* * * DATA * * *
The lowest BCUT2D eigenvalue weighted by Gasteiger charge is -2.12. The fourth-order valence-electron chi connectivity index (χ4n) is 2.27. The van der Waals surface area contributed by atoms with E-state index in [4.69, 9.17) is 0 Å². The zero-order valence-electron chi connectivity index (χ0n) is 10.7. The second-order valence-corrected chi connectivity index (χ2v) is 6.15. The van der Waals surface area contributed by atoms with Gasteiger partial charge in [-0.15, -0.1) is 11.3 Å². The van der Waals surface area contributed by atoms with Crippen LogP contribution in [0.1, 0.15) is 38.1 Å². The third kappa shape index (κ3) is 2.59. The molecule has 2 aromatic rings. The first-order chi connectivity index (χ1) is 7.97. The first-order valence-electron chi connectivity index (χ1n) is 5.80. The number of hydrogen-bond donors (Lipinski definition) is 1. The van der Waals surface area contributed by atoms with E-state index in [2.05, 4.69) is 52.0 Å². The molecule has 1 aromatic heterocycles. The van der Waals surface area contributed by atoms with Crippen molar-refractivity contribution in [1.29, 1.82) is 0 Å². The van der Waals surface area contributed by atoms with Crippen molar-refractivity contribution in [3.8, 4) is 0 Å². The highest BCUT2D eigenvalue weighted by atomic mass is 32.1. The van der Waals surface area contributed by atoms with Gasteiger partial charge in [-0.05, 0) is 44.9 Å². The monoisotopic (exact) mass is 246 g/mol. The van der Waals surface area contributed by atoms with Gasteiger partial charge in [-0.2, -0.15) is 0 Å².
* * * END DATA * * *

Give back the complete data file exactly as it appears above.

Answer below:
The lowest BCUT2D eigenvalue weighted by Gasteiger charge is -2.12. The fourth-order valence-electron chi connectivity index (χ4n) is 2.27. The van der Waals surface area contributed by atoms with E-state index in [4.69, 9.17) is 0 Å². The zero-order valence-electron chi connectivity index (χ0n) is 10.7. The second-order valence-corrected chi connectivity index (χ2v) is 6.15. The van der Waals surface area contributed by atoms with Gasteiger partial charge in [-0.15, -0.1) is 11.3 Å². The van der Waals surface area contributed by atoms with Crippen LogP contribution in [0.1, 0.15) is 38.1 Å². The third kappa shape index (κ3) is 2.59. The molecule has 2 aromatic rings. The first-order chi connectivity index (χ1) is 7.97. The first-order valence-electron chi connectivity index (χ1n) is 5.80. The number of hydrogen-bond donors (Lipinski definition) is 1. The van der Waals surface area contributed by atoms with E-state index in [2.05, 4.69) is 52.0 Å². The molecule has 1 aromatic heterocycles. The van der Waals surface area contributed by atoms with Crippen molar-refractivity contribution in [1.29, 1.82) is 0 Å². The van der Waals surface area contributed by atoms with Crippen molar-refractivity contribution in [3.8, 4) is 0 Å². The highest BCUT2D eigenvalue weighted by atomic mass is 32.1. The van der Waals surface area contributed by atoms with Gasteiger partial charge in [-0.05, 0) is 44.9 Å². The monoisotopic (exact) mass is 246 g/mol. The van der Waals surface area contributed by atoms with Gasteiger partial charge in [-0.2, -0.15) is 0 Å².